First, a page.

January 22, 2001, John Ashbery was the recipient of the New York State
Walt Whitman Citation of Merit as New York State Poet 2001-2003. This
was an exceptional day and great honor for the most honored poet of
his generation. This world-renowned poet is the author of twenty books
of poetry and winner of a list of awards longer than your arm, including
the 1976 Pulitzer Prize in Poetry for 'Self Portrait In A Convex Mirror'.
He also possesses a well-honed sense of humor and is a great fan of
the Three Stooges, the Marx Brothers and just about any of those great
screwball comedies from the 1930's and 1940's; he loves to laugh.
John was born and raised on
a farm outside Sodus, New York on the shores of Lake Ontario. His
father sold the eggs and fruit he produced to markets in nearby Rochester.
His father also raised turkeys selling smoked turkey and smoked turkey
pate. Although John loved the smoked turkey he seldom enjoyed it,
paying the bills on the farm necessitated selling the majority of
it at the market.
John hated growing up on the
farm, there were no kids to play with, "I desperately wanted to be
in the city," he remarks. He looked forward to visits to his grandparents
in Rochester where neighborhood kids were abundant. Conversely, looking
back at the farm he says, "I find that the landscapes there are really
in my poems. Growing up beside a large body of water that you can't
see across has had a big influence on my poetry. Wasn't the ocean,
but the next best thing."
John is an observer. Watching
him, I notice he looks at things with the same eye that a painter
studies light. As a young child John sketched all the time, he wanted
to be a painter. His parents allowed him to go into Rochester every
Friday to take a painting class at the art museum.
At home his family had the
Book of Knowledge Encyclopedia; its poetry section was primarily made
up of what was referred to as parlor poetry, compiled around 1900.
John was a voracious reader. When he was eight he wrote his first
poem. In high school he won a poetry contest, the prize an anthology
of modern poetry. "I became fascinated with poetry, tried to imitate
the poets I liked. As time went on I gravitated toward that," he smiles.
"When did you fall in love
with poetry?" I ask.
"In my late teens. I wrote
what I thought was as good as some of the poetry I admired. It wasn't,"
John laughs, "but I thought it was."
In college he found it easier
to write in his dorm room than to paint, so he wrote. "It sort of
facilitated my greater interest in writing," he says.
At eighteen he submitted a
couple poems to one of the few poetry magazines at the time. Unbeknownst
to him his roommate, who also wanted to be a poet but wasn't very
good, had previously submitted some of John's poems, the ones John
sent to the same magazine, but under his name, not John's. John received
a one-word rejection slip, "Sorry!" it read. "It was rather traumatic,"
At Harvard, John met other
young, aspiring poets. He was puzzled, intrigued by 20th Century poetry,
"I didn't understand it, the way most people don't understand me.
It made me curious to find out what it was all about, how it ticked."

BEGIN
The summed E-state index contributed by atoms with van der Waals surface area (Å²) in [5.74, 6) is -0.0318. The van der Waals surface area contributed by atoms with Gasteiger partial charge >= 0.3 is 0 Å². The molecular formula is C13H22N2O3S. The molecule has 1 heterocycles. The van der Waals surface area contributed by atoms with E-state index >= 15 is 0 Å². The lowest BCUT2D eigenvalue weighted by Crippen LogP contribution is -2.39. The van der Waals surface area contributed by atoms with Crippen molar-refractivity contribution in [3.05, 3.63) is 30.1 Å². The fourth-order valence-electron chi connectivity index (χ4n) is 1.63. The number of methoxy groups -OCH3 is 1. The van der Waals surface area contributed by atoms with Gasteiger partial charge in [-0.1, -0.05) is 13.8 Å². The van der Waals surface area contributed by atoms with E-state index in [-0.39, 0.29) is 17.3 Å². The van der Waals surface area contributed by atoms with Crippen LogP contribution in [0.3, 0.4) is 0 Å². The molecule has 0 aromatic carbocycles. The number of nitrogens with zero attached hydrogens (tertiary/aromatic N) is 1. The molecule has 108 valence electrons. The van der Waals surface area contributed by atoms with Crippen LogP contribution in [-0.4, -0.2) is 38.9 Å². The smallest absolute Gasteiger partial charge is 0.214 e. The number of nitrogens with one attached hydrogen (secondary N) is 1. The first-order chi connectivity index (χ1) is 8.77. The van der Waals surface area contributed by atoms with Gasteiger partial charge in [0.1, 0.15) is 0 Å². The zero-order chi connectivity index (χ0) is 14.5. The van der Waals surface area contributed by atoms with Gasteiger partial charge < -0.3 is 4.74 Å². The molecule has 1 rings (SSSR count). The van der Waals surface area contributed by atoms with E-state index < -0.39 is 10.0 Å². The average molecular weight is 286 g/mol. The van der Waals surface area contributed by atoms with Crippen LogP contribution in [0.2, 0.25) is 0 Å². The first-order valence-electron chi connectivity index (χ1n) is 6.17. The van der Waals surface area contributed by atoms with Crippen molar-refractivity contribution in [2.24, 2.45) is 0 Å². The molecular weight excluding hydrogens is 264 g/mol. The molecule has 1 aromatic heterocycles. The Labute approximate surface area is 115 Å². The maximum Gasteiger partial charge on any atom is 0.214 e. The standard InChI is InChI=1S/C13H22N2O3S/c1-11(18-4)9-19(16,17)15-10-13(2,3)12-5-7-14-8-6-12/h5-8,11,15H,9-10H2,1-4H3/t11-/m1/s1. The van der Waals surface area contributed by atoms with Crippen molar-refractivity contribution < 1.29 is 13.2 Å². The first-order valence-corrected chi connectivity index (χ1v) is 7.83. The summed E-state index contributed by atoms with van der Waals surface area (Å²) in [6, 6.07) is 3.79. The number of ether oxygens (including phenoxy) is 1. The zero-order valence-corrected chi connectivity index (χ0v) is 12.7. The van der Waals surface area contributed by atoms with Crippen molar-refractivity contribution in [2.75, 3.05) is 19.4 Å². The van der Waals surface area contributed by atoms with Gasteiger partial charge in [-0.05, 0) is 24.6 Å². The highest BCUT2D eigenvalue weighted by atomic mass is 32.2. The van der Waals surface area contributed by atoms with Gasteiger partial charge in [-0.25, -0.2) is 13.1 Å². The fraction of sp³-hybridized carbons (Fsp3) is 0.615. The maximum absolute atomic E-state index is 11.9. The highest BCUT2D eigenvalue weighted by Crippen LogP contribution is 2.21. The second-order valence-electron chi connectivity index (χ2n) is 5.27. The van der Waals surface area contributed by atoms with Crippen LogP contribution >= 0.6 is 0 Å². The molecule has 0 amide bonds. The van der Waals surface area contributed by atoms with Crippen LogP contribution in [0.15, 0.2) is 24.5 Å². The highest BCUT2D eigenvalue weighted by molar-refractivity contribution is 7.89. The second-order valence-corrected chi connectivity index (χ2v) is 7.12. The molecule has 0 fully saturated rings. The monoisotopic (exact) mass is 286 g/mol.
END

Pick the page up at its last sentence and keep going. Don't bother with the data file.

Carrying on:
This is the hallmark of John's existence. "I was always attracted
to writing that seems difficult, that gives you the prospect of something
He first discovered Milay and
Frost then moved on to Dylan Thomas and Henry James novels, "Most
people thought them unreadable at the time." When he was twenty he
discovered Proust. "I couldn't get them all at first, but there was
something there that made me want to persevere. I was immediately
attracted to these endless sentences in six volumes." John raises
his hands in front of him as if he were holding something of considerable
weight, his eyes bright with fascination and the emphasis on the words,
'six volumes'. "People always say, your work is difficult, how do
you feel about that? You haven't asked that so I'm grateful." Not
being deterred, but rather embracing, being excited, stimulated by
that which is difficult is the key to John's greatness.
When he was a senior in college
at twenty-one, two of his poems were published in 'Furioso', a Minnesota
Poetry Magazine. At the time he thought, "Now, I'm officially a poet."
I used to have a quote taped
to my refrigerator. As I recall it said, "Critics think artists sit
around and discourse on art theory, actually we get together and talk
about where to buy the cheapest turpentine." So, I ask John how he
writes, longhand, typewriter, word processor.
"I write on the typewriter.
I used to write longhand and then at one point in the sixties I was
in a period of writing very long lines, like Whitman type lines and
I would forget the end of the line before I got there. So I thought,
maybe if I typed, since I can type pretty fast and sure enough, it
worked and ever since then, although not for the same reason anymore,
I write on the typewriter and it really feels," he pauses choosing
the word, "comfortable. I love to type actually, and I can really
dig my fingers into the keyboard."
"Manual or electric?" I ask.
"Royal, I have four or five
of them. I couldn't use an electric because the motor being on is
sort of like, you know, a taxi meter or something."
My conversation with John Ashbery
will continue next time, From The Road.
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